This article originally appeared in the Friday June 28, 2019 issue of the Progress Times.
The National Civic League voted the city of Mission as one of ten All-America City Award winners last weekend in Denver, Colorado. A delegation from Mission, including civic leaders and local residents, represented the city during the trip and presented several aspects of the city that highlight innovative practices happening in the area.
The award celebrates and recognizes neighborhoods, villages, towns, cities, counties, tribes and regions that engage residents in innovative, inclusive and effective efforts to tackle critical challenges. The 2019 focus for the All-America City Award is efforts focused on inclusive engagement practices that create healthy communities for all.
Mission began the application process in April, and submitted information detailing the work being done in the city including economic development, health initiatives, and the building of stronger neighborhoods.
Cristina Garza, the Director of Social Impact at the Mission Economic Development Corporation, was part of the delegation that went to Colorado. During the final 10-minute presentation judged by the National Civic League Garza portrayed Ruby the Grapefruit, a Mission mascot owned by the Chamber of Commerce reserved only for special events and occasions.
“The moment that grapefruit rolled into the rehearsal room and I saw it, I knew that we were destined to be together,” Garza said, noting that when she removed Ruby’s cowboy hat to speak during the competition, the crowd started cheering. “I hope it’s not the last time I am Ruby, I love it. People were taking photos with me afterwards, especially the kids.”
Leading up to the competition, the delegation diligently rehearsed their choreographed skit for two weeks, sacrificing time and energy to represent Mission well.
“There was obviously a lot of choreographing to do, a lot of speeches to be memorized,” Garza said. “This really speaks to how committed our delegation was to making this a success.”
That Thursday night, the delegation heard about the loss of Mission Police Corporal Jose “Speedy” Espericueta, who was killed in the line of duty in Mission that evening.
Garza said it changed the mood of the trip overall and led to the group being even more determined to bring home the win for Mission.
“A lot of the folks that were part of the delegation are also high-ranking city employees, and I know they were very personally distressed about not being able to be in Mission during the weekend,” Garza said. “We knew that now more than ever, it was more important for people to understand the value of our city and the strength of our community.”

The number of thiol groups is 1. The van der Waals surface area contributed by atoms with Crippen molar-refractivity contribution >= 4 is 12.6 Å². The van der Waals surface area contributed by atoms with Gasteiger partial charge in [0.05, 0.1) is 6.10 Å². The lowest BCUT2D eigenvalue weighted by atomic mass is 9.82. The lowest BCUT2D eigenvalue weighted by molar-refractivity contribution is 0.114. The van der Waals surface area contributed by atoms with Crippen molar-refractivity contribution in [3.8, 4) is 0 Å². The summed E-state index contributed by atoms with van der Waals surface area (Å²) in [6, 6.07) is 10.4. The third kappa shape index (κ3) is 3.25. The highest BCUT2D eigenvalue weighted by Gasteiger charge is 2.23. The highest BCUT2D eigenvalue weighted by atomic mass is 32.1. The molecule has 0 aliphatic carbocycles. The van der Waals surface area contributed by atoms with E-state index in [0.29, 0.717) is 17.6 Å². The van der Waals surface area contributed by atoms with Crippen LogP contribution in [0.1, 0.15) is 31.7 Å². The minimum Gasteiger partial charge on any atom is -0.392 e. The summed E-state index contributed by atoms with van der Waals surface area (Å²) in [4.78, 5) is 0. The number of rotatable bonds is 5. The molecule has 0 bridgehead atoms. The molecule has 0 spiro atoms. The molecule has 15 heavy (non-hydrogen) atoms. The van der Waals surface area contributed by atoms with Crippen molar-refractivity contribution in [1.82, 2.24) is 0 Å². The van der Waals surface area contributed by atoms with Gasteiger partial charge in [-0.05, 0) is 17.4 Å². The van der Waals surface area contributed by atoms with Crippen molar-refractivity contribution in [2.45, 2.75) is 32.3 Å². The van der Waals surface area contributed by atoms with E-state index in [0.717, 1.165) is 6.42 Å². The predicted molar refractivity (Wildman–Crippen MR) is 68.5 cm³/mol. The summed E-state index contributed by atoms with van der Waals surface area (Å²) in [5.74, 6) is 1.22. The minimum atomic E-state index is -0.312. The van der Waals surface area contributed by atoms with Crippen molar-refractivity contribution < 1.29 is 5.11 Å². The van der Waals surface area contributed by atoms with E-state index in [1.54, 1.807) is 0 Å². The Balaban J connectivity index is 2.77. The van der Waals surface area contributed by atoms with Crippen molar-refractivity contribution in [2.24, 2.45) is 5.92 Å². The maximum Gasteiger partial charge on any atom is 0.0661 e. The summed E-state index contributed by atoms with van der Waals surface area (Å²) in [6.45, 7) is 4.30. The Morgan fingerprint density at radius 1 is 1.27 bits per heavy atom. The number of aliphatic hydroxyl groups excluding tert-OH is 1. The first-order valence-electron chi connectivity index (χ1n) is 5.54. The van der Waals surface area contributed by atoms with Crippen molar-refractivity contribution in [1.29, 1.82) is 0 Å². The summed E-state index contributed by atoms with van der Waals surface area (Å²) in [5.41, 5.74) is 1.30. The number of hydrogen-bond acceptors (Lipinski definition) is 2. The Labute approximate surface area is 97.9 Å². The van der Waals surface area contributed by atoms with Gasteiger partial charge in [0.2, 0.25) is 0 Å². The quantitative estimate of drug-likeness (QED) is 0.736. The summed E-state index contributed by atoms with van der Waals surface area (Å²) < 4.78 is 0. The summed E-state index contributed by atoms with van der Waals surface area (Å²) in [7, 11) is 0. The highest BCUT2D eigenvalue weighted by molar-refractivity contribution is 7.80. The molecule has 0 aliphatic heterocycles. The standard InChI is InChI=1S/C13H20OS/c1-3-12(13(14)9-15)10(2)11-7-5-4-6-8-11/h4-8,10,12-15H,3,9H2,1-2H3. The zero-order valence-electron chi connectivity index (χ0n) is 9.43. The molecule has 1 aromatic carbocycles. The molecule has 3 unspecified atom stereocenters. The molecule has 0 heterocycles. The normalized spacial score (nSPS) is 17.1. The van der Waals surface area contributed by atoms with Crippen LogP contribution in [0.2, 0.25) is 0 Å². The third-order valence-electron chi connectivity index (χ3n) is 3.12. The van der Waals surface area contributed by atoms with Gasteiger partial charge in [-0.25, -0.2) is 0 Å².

The finalists in Colorado all held a moment of silence for Espericueta during the event, highlighting the camaraderie that formed throughout the workshops, presentations and mingling with finalist cities across the country. Garza said they were able to learn a lot of new information about how other parts of the country run, and were in turn able to teach others about positive programs happening in Mission.
Garza said that the award was well deserved, and that Mission is moving innovative practices forward not only in the Rio Grande Valley, but the country.
“We’re coming up with economic development practices that are being replicated in other towns that no one else in the country is doing, especially when it comes to our commitment to computer science education, entrepreneurship and gender equity,” Garza said. “Furthermore, the city has programs that benefit people with disabilities such as tennis for the blind, what Mission Pawsible has done in terms of becoming almost a no-kill shelter is also astounding as well as the Food Pantry putting forward the Blessing Boxes.”
Garza added that in a short few years, Mission has completely turned around and is now the leader in innovation in the RGV. She called it “a new beginning for us,” after working hard for the last few years to change the way people in the area see their community.
“We want to ensure that people don’t wake up thinking ‘ugh, the Valley is a place that doesn’t have opportunity,’ or ‘ugh, I can’t wait to get out of here,’” Garza said. “The reality is that Mission is a great place to be – no pun intended (in reference to a slogan on the city website)- and now getting this award just solidifies that.”
“Our programs truly address our community needs,” Garza added. “We’re not just putting empty words out there – rather our actions and our programs are reflective of our values as a community.”
Leaders in Mission want to ensure that children born in the city have the resources to achieve financial mobility. Mission was the last city announced as a winner of the All-America City Award, and Garza said the delegation was completely overwhelmed at that point.
“As the awards kept getting handed out, the more nervous I started getting,” Garza said. “But Pilar Gonzalez was next to me saying ‘absolutely not, I know we have this in the bag.’ I started worrying for a second, but once they did [announce Mission], it was like electricity going through all of our bodies. People were crying, people were jumping up and down, and honestly it didn’t register with me until we got up on that stage, but it could not have been a more exciting moment.”